A world without consequences would be an easier place to be live. For starters, we would be able to finally say everything we’ve always wanted to say:
“I actually don’t find your jokes funny”, “You have bad body odor” “I hate when you speak up in meetings with nothing to actually contribute” “You may think it is fun banter but I don’t think your wife would think so”.
But we don’t live in that world. We live in a world where we must form an area of expertise just to assist with workplace communication as they often turn into conflicts and disputes.
Yes, I am talking about Human Resources.
As a seasoned HR Professional to many different industries, I can tell you that the biggest factor that underlies most troubles with communication is FEAR. We need to say something, but we begin to imagine hearing someone say those words to us and how offended we would feel – and we stop ourselves. These conversations are tough but often necessary.
Here are three ways you can make these tough conversations easier, for both you and the recipient.
What Every Employer Needs to Master to Have Tough Conversations
- Get to the point of the conversation
Your work world is outcome based, and so should your conversations. Do not waste time or energy tip toeing around the point. Do not sugar coat what that is. Get right to it:
‘Tell me about the conflict between you and Bob on Friday?’
‘I am here to talk to you about expected hygiene in the workplace.’
‘I am here to discuss etiquette in a meeting.’
Ask open-ended questions to gather information and then sit back and gather the facts and feelings as they respond.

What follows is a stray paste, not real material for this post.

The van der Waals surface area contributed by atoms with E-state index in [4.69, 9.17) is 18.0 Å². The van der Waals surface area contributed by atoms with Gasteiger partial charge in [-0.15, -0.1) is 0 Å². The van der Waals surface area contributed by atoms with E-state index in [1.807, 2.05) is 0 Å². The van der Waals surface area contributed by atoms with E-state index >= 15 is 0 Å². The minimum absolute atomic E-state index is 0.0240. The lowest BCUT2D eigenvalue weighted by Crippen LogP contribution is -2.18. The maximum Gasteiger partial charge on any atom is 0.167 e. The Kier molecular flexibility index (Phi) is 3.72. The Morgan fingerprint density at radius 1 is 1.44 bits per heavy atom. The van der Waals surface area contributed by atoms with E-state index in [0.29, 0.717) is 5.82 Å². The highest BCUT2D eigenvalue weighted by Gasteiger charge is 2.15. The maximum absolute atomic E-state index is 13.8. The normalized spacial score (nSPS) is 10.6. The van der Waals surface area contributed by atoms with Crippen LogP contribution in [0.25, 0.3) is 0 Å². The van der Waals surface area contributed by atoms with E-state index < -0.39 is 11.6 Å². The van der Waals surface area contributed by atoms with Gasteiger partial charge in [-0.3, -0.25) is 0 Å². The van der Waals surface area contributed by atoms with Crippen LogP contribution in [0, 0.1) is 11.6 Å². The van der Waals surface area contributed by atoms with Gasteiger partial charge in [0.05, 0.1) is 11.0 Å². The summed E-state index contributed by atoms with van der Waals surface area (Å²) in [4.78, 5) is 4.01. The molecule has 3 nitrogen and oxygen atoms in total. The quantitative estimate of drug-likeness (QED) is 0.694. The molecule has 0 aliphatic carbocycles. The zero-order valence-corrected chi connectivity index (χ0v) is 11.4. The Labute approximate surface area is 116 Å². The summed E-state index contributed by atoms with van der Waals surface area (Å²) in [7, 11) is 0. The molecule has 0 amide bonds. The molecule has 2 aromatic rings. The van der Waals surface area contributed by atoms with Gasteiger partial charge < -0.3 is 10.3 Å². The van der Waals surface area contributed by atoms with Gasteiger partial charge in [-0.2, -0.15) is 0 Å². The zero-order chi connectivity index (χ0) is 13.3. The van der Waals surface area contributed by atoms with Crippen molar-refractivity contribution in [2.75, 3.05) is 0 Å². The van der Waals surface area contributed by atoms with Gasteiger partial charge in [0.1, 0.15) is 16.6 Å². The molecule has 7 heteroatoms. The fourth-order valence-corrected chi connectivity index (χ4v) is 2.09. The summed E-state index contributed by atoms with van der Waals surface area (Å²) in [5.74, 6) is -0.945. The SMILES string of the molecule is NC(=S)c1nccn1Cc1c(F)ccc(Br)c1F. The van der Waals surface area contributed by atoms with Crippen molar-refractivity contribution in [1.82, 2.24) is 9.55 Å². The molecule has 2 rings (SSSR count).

- You need to fix the feelings before you fix the problem.
I speak about this one a lot with clients as it is often the root cause of an escalated conversation. I even wrote about it in my Termination Tips (link) You can prep for many reactions from an employee but you need them to get all of their feelings OUT before you can FIX the problem.. When you ask an open-ended question, you will get a mixture of fact and feeling as a response. Practice Empathic listening by being quiet and having an open mindset to what they have to say. Do not interrupt when the employee is speaking. You will learn a lot about the situation and it may very well change your opinion on what exactly the solution is. Also, understand that no outcome will be achieved if you are thinking with pre-judgement. Be present, kind, and open to the conversation.
- Know your Rights as an Employer
As you get to the Facts, ensure that you know what you have a right to expect from an employee. Read through Human Rights legislation prior to a conversation to make sure that you protect both the organization and the employee. Depending on the situation, you may need assistance from a professional for an investigation, or perhaps an accommodation of duties, etc.
The majority of any good conversation begins with the work you do to prepare. Take the time and use the above as a guideline to get you and your employee back on the path to success.